Microarray Data Mining

Microarray Data Mining

Li-Min Fu (Southern California University of Health Sciences, USA)
Copyright: © 2009 |Pages: 7
DOI: 10.4018/978-1-60566-010-3.ch190
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Based on the concept of simultaneously studying the expression of a large number of genes, a DNA microarray is a chip on which numerous probes are placed for hybridization with a tissue sample. Biological complexity encoded by a deluge of microarray data is being translated into all sorts of computational, statistical or mathematical problems bearing on biological issues ranging from genetic control to signal transduction to metabolism. Microarray data mining is aimed to identify biologically significant genes and find patterns that reveal molecular network dynamics for reconstruction of genetic regulatory networks and pertinent metabolic pathways.
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Main Thrust

The laboratory information management system (LIMS) keeps track of and manages data produced from each step in a microarray experiment, such as hybridization, scanning, and image processing. As microarray experiments generate a vast amount of data, the efficient storage and use of the data require a database management system. While some databases are designed to be data archives only, other databases such as ArrayDB (Ermolaeva et al., 1998) and Argus (Comander, Weber, Gimbrone, & Garcia-Cardena, 2001) allow information storage, query and retrieval as well as data processing, analysis and visualization. These databases also provide a means to link microarray data to other bioinformatics databases (e.g., NCBI Entrez systems, Unigene, KEGG, OMIM). The integration with external information is instrumental to the interpretation of patterns recognized in the gene-expression data. To facilitate the development of microarray databases and analysis tools, there is a need to establish a standard for recording and reporting microarray gene expression data. The MIAME (Minimum Information about Microarray Experiments) standard includes a description of experimental design, array design, samples, hybridization, measurements and normalization controls (Brazma et al., 2001).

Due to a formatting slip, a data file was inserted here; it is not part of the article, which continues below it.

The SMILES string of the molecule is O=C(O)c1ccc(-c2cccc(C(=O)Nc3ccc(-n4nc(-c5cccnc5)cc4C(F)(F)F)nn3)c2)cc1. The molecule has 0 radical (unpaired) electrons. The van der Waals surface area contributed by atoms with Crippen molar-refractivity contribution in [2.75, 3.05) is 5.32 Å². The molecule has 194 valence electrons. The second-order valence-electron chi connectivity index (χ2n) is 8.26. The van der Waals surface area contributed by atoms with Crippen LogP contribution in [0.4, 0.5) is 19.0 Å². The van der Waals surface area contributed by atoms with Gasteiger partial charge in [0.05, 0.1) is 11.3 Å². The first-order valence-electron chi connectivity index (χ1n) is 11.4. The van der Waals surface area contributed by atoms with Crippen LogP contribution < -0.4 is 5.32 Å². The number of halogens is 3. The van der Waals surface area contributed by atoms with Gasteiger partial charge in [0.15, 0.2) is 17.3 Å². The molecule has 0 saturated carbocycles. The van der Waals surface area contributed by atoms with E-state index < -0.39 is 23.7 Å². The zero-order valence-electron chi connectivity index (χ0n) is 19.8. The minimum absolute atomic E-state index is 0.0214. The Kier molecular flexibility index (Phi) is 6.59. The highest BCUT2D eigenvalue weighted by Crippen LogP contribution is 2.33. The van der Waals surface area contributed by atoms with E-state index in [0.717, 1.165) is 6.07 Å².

Data Mining Objectives

Data mining addresses the question of how to discover a gold mine from historical or experimental data, particularly in a large database. The goal of data mining and knowledge discovery algorithms is to extract implicit, previously unknown and nontrivial patterns, regularities, or knowledge from large data sets that can be used to improve strategic planning and decision-making. The discovered knowledge capturing the relations among the variables of interest can be formulated as a function for making prediction and classification or as a model for understanding the problem in a given domain. In the context of microarray data, the objectives are identifying significant genes and finding gene expression patterns associated with known or unknown categories. Microarray data mining is an important topic in bioinformatics, a field dealing with information processing on biological data, particularly, genomic data.

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